Pinterest Files For IPO, Sets Stage For Mid-April Debut

Pinterest, the image-search company gearing up to go public via an initial public offering, filed its paperwork with the Securities and Exchange Commission late last week, setting the stage for it to become a publicly traded company by the middle of April.

The Wall Street Journal, citing the filing with the SEC, reported the company, while still lodging losses, has seen revenue jumped in the last couple of years. Pinterest ended 2018 with revenue of $756 million. That is higher than the $472.9 million in revenue it reported in 2017. At the same time, losses are narrowing — it lost $63 million in 2018. In 2017 the losses were $130 million. Pinterest, which was last valued at around $12 billion, plans to trade on the New York Stock Exchange with the symbol PINS.  The image-search company said in the filing that it has 265 million monthly active users and that 184 million of them are outside of the U.S.  Despite that, much of its revenue is derived in the U.S.

Pinterest plans to roll out its IPO as a dual-class structure in which existing investors get 20 votes per share. Public investors will get one vote per share. The existing investors who will get more voting power own under 4.76 percent of the outstanding stock. Those investors will also lose majority voting control.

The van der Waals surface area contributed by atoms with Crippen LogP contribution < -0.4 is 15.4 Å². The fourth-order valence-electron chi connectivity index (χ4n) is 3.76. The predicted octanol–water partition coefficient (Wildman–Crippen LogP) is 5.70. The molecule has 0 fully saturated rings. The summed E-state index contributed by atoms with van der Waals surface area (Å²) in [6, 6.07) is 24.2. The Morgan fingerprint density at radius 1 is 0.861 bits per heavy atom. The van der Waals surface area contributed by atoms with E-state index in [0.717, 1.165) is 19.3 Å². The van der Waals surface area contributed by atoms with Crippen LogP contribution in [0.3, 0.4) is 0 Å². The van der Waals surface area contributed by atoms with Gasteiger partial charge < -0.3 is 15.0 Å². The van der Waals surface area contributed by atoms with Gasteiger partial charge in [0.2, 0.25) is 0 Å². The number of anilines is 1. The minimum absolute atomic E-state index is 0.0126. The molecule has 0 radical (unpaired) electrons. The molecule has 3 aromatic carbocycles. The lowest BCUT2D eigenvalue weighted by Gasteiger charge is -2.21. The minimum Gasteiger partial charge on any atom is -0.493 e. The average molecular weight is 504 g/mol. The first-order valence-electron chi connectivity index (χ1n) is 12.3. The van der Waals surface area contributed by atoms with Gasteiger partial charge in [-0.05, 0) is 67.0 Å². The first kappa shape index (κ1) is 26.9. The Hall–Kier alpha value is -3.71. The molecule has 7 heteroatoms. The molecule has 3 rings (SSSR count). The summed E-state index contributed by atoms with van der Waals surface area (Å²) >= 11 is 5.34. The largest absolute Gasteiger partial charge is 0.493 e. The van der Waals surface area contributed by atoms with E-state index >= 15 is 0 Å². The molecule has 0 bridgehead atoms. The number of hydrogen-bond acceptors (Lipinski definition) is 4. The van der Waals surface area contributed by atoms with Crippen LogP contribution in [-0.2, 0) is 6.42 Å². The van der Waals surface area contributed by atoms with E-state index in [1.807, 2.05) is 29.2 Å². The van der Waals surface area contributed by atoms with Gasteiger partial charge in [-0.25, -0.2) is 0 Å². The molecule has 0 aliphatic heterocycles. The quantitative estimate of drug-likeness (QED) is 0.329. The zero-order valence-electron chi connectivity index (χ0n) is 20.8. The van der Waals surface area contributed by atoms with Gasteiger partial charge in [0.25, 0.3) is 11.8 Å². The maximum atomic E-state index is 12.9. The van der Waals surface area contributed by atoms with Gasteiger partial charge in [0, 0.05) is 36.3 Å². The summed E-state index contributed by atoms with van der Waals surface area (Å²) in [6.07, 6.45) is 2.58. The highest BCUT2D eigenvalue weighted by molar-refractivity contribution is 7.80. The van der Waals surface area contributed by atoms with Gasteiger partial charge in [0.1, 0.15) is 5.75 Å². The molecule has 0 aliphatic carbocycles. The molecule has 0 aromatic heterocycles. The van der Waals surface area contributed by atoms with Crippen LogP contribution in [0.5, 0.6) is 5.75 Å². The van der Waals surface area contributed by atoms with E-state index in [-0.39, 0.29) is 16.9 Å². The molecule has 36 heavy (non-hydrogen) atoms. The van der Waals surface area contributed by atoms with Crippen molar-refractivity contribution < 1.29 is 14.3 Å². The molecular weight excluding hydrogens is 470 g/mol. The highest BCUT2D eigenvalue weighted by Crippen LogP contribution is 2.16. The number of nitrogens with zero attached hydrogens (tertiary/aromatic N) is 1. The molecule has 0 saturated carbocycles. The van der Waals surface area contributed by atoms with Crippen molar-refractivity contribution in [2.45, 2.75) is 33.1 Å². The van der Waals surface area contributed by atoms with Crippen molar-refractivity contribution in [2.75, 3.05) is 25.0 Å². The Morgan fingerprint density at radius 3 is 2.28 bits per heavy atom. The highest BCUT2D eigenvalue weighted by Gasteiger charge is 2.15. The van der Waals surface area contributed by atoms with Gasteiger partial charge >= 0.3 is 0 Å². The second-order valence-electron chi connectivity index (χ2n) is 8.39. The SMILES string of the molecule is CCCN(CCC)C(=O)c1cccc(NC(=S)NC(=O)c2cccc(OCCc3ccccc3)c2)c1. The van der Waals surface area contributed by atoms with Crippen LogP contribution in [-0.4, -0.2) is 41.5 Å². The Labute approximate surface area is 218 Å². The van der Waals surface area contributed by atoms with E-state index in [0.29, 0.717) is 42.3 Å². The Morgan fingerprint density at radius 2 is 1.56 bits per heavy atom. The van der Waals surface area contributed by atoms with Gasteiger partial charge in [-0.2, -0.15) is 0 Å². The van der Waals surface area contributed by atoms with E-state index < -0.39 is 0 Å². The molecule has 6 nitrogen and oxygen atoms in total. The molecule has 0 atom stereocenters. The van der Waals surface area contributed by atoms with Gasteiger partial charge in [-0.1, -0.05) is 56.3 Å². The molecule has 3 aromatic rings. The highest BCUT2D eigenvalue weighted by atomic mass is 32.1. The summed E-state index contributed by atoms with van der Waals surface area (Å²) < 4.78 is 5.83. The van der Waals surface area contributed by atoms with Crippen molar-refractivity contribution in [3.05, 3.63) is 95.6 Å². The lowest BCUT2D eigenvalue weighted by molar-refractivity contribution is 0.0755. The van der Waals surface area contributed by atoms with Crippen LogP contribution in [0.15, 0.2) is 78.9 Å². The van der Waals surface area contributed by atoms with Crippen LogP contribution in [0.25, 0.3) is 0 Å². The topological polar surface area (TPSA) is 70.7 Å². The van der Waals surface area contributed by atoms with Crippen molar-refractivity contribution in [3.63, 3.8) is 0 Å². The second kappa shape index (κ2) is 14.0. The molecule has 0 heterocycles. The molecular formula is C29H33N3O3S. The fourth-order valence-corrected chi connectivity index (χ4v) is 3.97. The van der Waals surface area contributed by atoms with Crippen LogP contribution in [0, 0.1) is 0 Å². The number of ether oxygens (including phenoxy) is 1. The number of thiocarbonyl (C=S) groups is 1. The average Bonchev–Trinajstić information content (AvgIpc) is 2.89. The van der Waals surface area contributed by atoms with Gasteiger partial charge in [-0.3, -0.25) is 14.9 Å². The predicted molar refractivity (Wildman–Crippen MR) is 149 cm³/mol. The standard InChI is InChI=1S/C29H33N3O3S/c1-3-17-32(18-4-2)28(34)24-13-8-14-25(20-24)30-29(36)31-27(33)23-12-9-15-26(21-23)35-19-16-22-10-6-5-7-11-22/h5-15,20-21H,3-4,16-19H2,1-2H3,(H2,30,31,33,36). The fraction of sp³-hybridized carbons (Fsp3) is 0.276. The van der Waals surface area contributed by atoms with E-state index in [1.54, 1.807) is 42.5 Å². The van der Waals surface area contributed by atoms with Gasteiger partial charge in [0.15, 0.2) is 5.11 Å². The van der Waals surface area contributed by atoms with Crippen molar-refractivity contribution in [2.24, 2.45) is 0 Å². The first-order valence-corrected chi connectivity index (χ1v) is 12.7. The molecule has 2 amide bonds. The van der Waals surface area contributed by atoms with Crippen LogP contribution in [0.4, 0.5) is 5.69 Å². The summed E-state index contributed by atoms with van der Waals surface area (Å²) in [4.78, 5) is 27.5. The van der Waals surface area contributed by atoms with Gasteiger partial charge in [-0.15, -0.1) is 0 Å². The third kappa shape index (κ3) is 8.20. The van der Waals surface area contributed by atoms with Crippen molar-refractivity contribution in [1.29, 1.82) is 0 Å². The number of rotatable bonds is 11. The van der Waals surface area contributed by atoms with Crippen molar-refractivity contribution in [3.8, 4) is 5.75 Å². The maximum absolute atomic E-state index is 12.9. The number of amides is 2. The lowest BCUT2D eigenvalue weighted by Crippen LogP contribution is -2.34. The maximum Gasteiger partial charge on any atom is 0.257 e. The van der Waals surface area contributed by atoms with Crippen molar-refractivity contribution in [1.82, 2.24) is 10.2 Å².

On the compensation front, The Wall Street Journal reported the board signed off on a package for the co-founders in which Ben Silbermann, CEO of Pinterest, and co-founder Evan Sharp get 7 million shares each, which amounts to more than $50 million. That’s based on a valuation of about $12.3 billion, noted the paper. The executives can access the shares during a five year period. While these types of bonuses don’t happen all the time, The Wall Street Journal said for red hot startups it’s becoming more common. The paper pointed to Snap, the disappearing messaging app company, as one example. Chief Executive Evan Spiegel was given stock valued at $625 million at the time as part of its IPO.



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